The second largest butterfly in the world, the Goliath is also one of the most beautiful. Located in Indonesian rainforests, these butterflies are usually farmed by local workers. Par for the course, the males are the prettier of the species as they are colored black, green and yellow.
Question Mark Butterfly
The Question Mark Butterfly is a more down-to-earth one, as it is usually found in North American wooded areas and city parks. Why such a peculiar name? The silver markings under the wings form question marks.
A concept hotel based in Austria, Switzerland, and Andorra, Iglu-Dorf offers daring travelers an Eskimo-esque experience with igloo lodgings. Using 3,000 tons of snow from the Alps and the Pyrenees, these rooms range from 99 euros a night to nearly 500 euros on New Year’s Eve. If interested, you must act quickly: the hotels, like the seasons, are here for a limited amount of time and must be rebuilt every year.
Much celebrated and oft repeated, the infamous statement of “Let them eat cake” is in fact a mistranslation. French monarch Marie Antoinette is falsely believed to have uttered the famous lines when she heard about French people starving due to lack of bread. In actuality, it is thought the term was coined one hundred years earlier by another Marie: Marie-Therese. And even then, Marie-Louise, the wife of Louis XIV, is believed to have said, “Why don’t they eat pastry?”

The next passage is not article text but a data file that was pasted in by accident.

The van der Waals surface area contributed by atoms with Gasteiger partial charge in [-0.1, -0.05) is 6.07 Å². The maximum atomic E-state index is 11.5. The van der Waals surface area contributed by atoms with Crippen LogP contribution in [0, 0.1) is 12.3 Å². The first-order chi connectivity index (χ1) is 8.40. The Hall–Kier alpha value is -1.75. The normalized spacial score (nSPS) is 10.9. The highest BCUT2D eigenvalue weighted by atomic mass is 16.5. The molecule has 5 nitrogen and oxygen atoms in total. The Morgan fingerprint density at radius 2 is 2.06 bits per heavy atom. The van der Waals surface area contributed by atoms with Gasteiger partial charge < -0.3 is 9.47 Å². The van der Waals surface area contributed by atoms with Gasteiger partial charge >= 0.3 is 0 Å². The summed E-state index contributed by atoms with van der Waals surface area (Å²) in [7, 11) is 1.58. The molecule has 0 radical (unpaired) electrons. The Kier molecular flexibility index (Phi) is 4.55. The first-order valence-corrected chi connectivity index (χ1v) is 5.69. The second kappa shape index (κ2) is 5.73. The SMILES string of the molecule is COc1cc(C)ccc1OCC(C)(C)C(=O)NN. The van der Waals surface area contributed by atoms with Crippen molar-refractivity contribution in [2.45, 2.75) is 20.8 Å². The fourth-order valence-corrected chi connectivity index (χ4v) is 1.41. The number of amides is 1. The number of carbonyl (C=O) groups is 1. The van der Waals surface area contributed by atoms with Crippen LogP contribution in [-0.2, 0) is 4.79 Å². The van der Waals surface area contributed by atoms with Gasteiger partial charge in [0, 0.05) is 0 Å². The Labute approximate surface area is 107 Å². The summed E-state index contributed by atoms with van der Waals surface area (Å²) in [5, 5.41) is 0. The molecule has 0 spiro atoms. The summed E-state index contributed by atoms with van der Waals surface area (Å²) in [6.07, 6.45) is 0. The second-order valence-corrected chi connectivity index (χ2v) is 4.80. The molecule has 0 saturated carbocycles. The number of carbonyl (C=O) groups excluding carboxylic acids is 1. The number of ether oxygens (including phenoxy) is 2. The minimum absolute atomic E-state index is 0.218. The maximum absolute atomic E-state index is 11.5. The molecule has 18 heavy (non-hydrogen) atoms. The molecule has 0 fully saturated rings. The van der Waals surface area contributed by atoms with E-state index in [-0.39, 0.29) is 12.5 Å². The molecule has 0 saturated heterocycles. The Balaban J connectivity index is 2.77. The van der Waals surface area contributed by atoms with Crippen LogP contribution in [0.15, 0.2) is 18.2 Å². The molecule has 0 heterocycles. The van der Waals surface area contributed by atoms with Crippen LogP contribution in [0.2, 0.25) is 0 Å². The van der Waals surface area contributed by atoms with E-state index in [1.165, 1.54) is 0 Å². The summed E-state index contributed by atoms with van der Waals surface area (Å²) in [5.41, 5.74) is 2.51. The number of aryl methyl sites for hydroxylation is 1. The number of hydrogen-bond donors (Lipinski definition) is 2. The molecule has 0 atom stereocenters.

“One small step for man…” – Neil Armstrong
The iconic phrase, “That’s one small step for man, one giant leap for mankind,” is flawed for one simple reason: it makes no grammatical sense. However, as Armstrong himself went on record to say the quote was misinterpreted. What he had actually said was, “That’s one small step for a man, one giant leap for mankind.” The reason behind the misinterpretation? Static interfered with the transmission of the message, and thus an incorrect (albeit catchier) phrase attached itself to the moon man.
“Nice guys finish last” – Leo Durocher
The phrase, which has through time been lifted from its original sports context and applied to the difficult world of dating, was in fact not even uttered in the sporting field. The quote is attributed to baseball manager Leo Durocher, who apparently coined the term during a 1946 baseball game. However, Durocher claimed in his own 1975 autobiography that he was misquoted and that he actually was referring to a rival team when he said: “Take a look at them. They’re all nice guys, but they’ll finish last. Nice guys. Finish last.” There is another version claiming that Durocher actually said “Nice guys finish eighth.”